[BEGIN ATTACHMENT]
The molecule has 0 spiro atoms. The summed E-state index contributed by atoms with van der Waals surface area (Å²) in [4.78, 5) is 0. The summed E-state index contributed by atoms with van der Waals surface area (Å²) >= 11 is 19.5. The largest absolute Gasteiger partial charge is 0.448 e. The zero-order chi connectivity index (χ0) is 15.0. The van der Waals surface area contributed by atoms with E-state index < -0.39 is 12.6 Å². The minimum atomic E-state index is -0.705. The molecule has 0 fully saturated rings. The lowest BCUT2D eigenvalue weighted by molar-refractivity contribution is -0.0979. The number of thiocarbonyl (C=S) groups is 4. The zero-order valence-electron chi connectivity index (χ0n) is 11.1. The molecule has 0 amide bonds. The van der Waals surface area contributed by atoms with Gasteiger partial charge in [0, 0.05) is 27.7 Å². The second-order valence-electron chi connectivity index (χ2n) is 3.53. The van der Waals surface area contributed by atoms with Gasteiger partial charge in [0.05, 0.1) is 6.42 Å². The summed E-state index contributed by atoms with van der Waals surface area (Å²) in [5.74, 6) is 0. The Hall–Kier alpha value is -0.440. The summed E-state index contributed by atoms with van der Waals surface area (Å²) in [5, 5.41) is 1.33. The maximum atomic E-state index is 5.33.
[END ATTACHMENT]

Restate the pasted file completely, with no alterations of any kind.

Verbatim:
The molecule has 0 spiro atoms. The summed E-state index contributed by atoms with van der Waals surface area (Å²) in [4.78, 5) is 0. The summed E-state index contributed by atoms with van der Waals surface area (Å²) >= 11 is 19.5. The largest absolute Gasteiger partial charge is 0.448 e. The zero-order chi connectivity index (χ0) is 15.0. The van der Waals surface area contributed by atoms with E-state index < -0.39 is 12.6 Å². The minimum atomic E-state index is -0.705. The molecule has 0 fully saturated rings. The lowest BCUT2D eigenvalue weighted by molar-refractivity contribution is -0.0979. The number of thiocarbonyl (C=S) groups is 4. The zero-order valence-electron chi connectivity index (χ0n) is 11.1. The molecule has 0 amide bonds. The van der Waals surface area contributed by atoms with Gasteiger partial charge in [0, 0.05) is 27.7 Å². The second-order valence-electron chi connectivity index (χ2n) is 3.53. The van der Waals surface area contributed by atoms with Gasteiger partial charge in [0.05, 0.1) is 6.42 Å². The summed E-state index contributed by atoms with van der Waals surface area (Å²) in [5.74, 6) is 0. The Hall–Kier alpha value is -0.440. The summed E-state index contributed by atoms with van der Waals surface area (Å²) in [5, 5.41) is 1.33. The maximum atomic E-state index is 5.33.